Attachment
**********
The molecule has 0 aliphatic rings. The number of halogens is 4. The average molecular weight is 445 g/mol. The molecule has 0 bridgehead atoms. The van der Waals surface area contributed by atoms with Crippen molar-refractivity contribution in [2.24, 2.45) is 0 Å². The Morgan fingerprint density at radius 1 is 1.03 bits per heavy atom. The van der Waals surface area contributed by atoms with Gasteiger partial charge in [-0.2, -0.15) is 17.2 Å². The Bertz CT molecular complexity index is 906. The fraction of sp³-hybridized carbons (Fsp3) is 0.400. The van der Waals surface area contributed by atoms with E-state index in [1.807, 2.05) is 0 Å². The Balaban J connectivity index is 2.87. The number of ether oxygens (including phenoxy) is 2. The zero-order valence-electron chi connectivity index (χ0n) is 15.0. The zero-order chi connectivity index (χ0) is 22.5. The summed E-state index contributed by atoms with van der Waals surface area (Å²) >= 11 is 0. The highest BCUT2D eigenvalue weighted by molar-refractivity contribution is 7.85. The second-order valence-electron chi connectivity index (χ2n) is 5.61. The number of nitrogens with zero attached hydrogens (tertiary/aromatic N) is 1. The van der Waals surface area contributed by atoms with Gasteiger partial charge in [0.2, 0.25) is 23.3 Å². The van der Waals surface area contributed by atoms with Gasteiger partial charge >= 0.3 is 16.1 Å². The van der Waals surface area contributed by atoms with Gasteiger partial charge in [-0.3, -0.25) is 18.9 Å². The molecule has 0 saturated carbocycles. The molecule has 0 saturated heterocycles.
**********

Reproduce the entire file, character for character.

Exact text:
The molecule has 0 aliphatic rings. The number of halogens is 4. The average molecular weight is 445 g/mol. The molecule has 0 bridgehead atoms. The van der Waals surface area contributed by atoms with Crippen molar-refractivity contribution in [2.24, 2.45) is 0 Å². The Morgan fingerprint density at radius 1 is 1.03 bits per heavy atom. The van der Waals surface area contributed by atoms with Gasteiger partial charge in [-0.2, -0.15) is 17.2 Å². The Bertz CT molecular complexity index is 906. The fraction of sp³-hybridized carbons (Fsp3) is 0.400. The van der Waals surface area contributed by atoms with E-state index in [1.807, 2.05) is 0 Å². The Balaban J connectivity index is 2.87. The number of ether oxygens (including phenoxy) is 2. The zero-order valence-electron chi connectivity index (χ0n) is 15.0. The zero-order chi connectivity index (χ0) is 22.5. The summed E-state index contributed by atoms with van der Waals surface area (Å²) >= 11 is 0. The highest BCUT2D eigenvalue weighted by molar-refractivity contribution is 7.85. The second-order valence-electron chi connectivity index (χ2n) is 5.61. The number of nitrogens with zero attached hydrogens (tertiary/aromatic N) is 1. The van der Waals surface area contributed by atoms with Gasteiger partial charge in [0.2, 0.25) is 23.3 Å². The van der Waals surface area contributed by atoms with Gasteiger partial charge >= 0.3 is 16.1 Å². The van der Waals surface area contributed by atoms with Gasteiger partial charge in [-0.3, -0.25) is 18.9 Å². The molecule has 0 saturated carbocycles. The molecule has 0 saturated heterocycles.